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Home | Film Reviews | Extreme Cinema | Film Review: I’ll Never Die Alone (2008)

Film Review: I’ll Never Die Alone (2008)


A group of girls travelling through the Argentinian countryside come across a girl who has been beaten to death. In their attempt to seek justice for her, they are thrown into a dangerous situation from which there may be no escape.


It’s been a long time since we’ve had a good, original revenge flick. The 60’s and 70’s were chock full of them, from Brian De Palma’s take on Stephen King’s novel Carrie to Wes Craven’s seminal The Last House on the Left. Some of them are straight up classics in the disturbing/extreme horror genre, like Thriller: A Cruel Picture and I Spit On Your Grave. For some reason or other, the subgenre died out over the years, with very few good examples in more recent time. Sure, you have some films like I Saw The Devil sprinkled in, but, by and large, the subgenre practically ceased to exist in the new millennium.

Thankfully, director Adrian Garcia Bogliano decided to take a crack at it in 2008 with his film I’ll Never Die Alone. This is a bread and butter revenge flick. A group of girls travelling through Argentina pass a figure that’s laying in the grass on the side of the road, and when they stop to see what it was, they find a woman who has been raped and beaten nearly to death. They see a group of what they presume to be poachers approaching from the woods, so they load the girl into their car and take off for the nearest police station. Unfortunately, when they arrive, they realize that the policemen at that precinct were the very same men they saw in the woods, and they are quickly chased down and captured to become the men’s next victims.

The men haul them into the woods and violently, brutally rape all of them. Some of them are beaten, and the survivors are dragged to a nearby cabin to be held captive. Eventually, they escape with vengeance on their mind, disposing of their captors by various means (like a wonderfully delightful garrote made of barbed wire.) They escape with their bodies, but perhaps not their minds, intact.

This one is all about woman power, which is as valid a message today as it’s ever been. As I write this, the last week has seen a ginormous March on Washington by women’s groups, who were joined in support by hundreds of thousands of their sisters throughout the country that marched in their respective states. We have a President who has seemingly spent his entire life degrading women without a second thought. Regardless of your particular view on the man and his politics, it’s really hard for anyone to make the case that he’s a feminist. Thankfully for us, it’s these periods of history that make for some amazing films championing the “oppressed,” and while this wasn’t one of them (as it was made in 2008), I’m sure we’ll see a lot more where it came from.

There are many statements that this film makes besides violent femininity. They pass a sign declaring that the area is filled with “Dangerous Animals,” right before they see the men who have committed these atrocities, drawing a clear parallel that “man is the most dangerous animal.” Not original in any way, sure, but this film is basically a South American I Spit On Your Grave anyway, so you take what you can get. This ironically comes into play later in the movie, where the last surviving man runs into the woods and is finished off by a group of wild pigs off-screen. So, hey, maybe man isn’t the most dangerous animal after all!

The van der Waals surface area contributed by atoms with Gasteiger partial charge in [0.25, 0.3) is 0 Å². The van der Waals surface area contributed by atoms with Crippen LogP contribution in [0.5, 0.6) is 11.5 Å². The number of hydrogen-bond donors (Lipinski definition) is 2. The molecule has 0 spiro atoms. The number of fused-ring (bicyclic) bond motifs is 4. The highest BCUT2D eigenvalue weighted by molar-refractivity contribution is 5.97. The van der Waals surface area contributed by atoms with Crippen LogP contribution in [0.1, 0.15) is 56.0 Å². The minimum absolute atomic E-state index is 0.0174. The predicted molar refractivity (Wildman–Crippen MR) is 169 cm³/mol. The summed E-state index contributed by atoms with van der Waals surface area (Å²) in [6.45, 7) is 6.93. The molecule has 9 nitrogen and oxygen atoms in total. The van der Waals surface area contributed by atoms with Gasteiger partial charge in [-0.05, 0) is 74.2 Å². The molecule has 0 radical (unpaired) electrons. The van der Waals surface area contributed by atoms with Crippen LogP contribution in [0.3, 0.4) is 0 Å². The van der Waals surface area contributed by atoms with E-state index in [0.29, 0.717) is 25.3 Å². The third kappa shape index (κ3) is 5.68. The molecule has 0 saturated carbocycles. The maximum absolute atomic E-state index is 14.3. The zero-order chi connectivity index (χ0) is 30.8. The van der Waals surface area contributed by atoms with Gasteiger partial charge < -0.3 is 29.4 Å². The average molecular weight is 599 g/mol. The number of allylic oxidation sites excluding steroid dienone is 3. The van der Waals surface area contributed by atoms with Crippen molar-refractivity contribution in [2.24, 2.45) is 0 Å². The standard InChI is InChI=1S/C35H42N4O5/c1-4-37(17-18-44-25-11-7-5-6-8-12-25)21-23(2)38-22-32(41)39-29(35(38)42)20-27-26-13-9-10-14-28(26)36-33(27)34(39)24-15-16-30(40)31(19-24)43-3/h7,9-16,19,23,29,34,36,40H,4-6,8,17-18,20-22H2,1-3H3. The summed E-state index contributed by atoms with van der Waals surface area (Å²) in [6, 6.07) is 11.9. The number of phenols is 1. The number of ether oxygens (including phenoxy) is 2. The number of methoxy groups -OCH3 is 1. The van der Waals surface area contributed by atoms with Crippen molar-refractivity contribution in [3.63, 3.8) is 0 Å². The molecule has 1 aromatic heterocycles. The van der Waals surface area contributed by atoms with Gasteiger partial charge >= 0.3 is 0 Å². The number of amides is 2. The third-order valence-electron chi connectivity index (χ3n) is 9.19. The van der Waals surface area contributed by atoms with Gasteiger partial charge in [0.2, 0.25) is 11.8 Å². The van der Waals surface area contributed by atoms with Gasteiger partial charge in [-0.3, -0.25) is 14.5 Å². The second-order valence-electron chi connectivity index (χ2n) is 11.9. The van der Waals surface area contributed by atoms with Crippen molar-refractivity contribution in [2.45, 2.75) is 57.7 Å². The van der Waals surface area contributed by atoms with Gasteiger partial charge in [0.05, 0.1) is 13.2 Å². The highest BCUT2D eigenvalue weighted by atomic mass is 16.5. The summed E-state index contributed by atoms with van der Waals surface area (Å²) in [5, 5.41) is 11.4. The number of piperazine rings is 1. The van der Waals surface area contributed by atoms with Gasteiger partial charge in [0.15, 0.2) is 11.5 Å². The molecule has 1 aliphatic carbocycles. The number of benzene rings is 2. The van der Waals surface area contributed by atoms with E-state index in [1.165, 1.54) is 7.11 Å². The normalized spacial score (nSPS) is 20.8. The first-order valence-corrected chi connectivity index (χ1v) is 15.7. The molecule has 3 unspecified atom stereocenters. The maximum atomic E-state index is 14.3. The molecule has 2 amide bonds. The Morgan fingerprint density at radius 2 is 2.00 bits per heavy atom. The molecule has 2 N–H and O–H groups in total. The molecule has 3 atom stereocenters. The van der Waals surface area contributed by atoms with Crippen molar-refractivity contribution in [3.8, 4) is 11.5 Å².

The movie, as I said, isn’t original in any way. But, it’s a decent movie, and perhaps if you saw this before one of the aforementioned classics, it would blow your mind. However, unlike those classics, there’s a lot of buildup with not a whole lot of payoff. It’s actually quite a bit less brutal than those films, and even the bloody murder of their attackers is not nearly as visceral as the ones that came before. However, these girls are young, and while I’m sure everyone involved was of age at the time of filming, there are a couple of the girls who certainly don’t look it. It brings an added layer of uncomfortable to the rape scenes, and these girls are Oscar-worthy actresses in these scenes. They look shell-shocked and destroyed both during and after, and one in particular does a pretty convincing job of portraying herself as mentally unstable in the aftermath.

One final observation: interestingly enough, during those brutal rape scenes, we have complete nudity from everyone involved. One thing clearly stands out, however: while the men are as nude as the women, their dangly bits are blurred like you’d see in Japanese pornography (don’t ask me how I know), while the shots of the girls leave absolutely nothing to the imagination. While I’m certainly not going to make a value judgment of that choice in production, it’s interesting to me that a movie that follows a long tradition of female empowerment chooses to still, at its core, be a skin flick. Though, to be fair, I’m not in the slightest aware of the legality of filming in Argentina; this very well may have been a legal requirement rather than a choice for the filmmakers.


This is definitely a film to check out, especially for those who are a fan of the genre. Though the action is a little slow coming at times, the good acting and direction make this one worth a look.

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